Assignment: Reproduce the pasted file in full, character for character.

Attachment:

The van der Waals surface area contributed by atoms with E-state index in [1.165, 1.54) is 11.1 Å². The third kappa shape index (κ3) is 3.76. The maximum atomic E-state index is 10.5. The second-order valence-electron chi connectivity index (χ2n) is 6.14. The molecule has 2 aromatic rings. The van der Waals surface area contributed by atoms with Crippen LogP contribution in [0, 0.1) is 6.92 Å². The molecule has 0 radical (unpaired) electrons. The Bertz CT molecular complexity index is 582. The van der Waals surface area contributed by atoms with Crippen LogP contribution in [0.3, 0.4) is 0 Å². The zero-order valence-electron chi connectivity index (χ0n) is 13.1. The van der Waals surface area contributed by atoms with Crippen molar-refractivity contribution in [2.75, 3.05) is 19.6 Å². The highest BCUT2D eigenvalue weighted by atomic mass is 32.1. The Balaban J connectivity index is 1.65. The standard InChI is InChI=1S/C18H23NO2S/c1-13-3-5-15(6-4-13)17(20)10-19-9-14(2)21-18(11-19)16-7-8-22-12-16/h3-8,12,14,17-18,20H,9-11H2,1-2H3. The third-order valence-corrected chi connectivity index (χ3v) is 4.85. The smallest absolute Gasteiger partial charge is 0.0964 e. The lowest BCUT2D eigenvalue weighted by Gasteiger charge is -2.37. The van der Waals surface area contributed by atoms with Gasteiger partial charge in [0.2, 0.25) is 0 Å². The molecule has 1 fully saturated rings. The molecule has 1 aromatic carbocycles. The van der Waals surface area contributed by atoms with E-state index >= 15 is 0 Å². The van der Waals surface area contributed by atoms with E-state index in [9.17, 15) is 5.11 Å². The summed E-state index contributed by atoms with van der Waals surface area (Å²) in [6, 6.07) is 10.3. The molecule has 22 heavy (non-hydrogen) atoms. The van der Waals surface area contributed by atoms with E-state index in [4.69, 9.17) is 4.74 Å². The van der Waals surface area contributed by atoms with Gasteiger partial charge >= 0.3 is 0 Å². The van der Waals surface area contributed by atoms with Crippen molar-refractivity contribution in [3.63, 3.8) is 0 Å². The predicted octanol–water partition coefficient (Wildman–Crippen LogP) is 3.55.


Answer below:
The van der Waals surface area contributed by atoms with E-state index in [1.165, 1.54) is 11.1 Å². The third kappa shape index (κ3) is 3.76. The maximum atomic E-state index is 10.5. The second-order valence-electron chi connectivity index (χ2n) is 6.14. The molecule has 2 aromatic rings. The van der Waals surface area contributed by atoms with Crippen LogP contribution in [0, 0.1) is 6.92 Å². The molecule has 0 radical (unpaired) electrons. The Bertz CT molecular complexity index is 582. The van der Waals surface area contributed by atoms with Crippen LogP contribution in [0.3, 0.4) is 0 Å². The zero-order valence-electron chi connectivity index (χ0n) is 13.1. The van der Waals surface area contributed by atoms with Crippen molar-refractivity contribution in [2.75, 3.05) is 19.6 Å². The highest BCUT2D eigenvalue weighted by atomic mass is 32.1. The Balaban J connectivity index is 1.65. The standard InChI is InChI=1S/C18H23NO2S/c1-13-3-5-15(6-4-13)17(20)10-19-9-14(2)21-18(11-19)16-7-8-22-12-16/h3-8,12,14,17-18,20H,9-11H2,1-2H3. The third-order valence-corrected chi connectivity index (χ3v) is 4.85. The smallest absolute Gasteiger partial charge is 0.0964 e. The lowest BCUT2D eigenvalue weighted by Gasteiger charge is -2.37. The van der Waals surface area contributed by atoms with Gasteiger partial charge in [0.2, 0.25) is 0 Å². The molecule has 1 fully saturated rings. The molecule has 1 aromatic carbocycles. The van der Waals surface area contributed by atoms with E-state index >= 15 is 0 Å². The van der Waals surface area contributed by atoms with E-state index in [9.17, 15) is 5.11 Å². The summed E-state index contributed by atoms with van der Waals surface area (Å²) in [6, 6.07) is 10.3. The molecule has 22 heavy (non-hydrogen) atoms. The van der Waals surface area contributed by atoms with E-state index in [4.69, 9.17) is 4.74 Å². The van der Waals surface area contributed by atoms with Gasteiger partial charge >= 0.3 is 0 Å². The van der Waals surface area contributed by atoms with Crippen molar-refractivity contribution in [3.63, 3.8) is 0 Å². The predicted octanol–water partition coefficient (Wildman–Crippen LogP) is 3.55.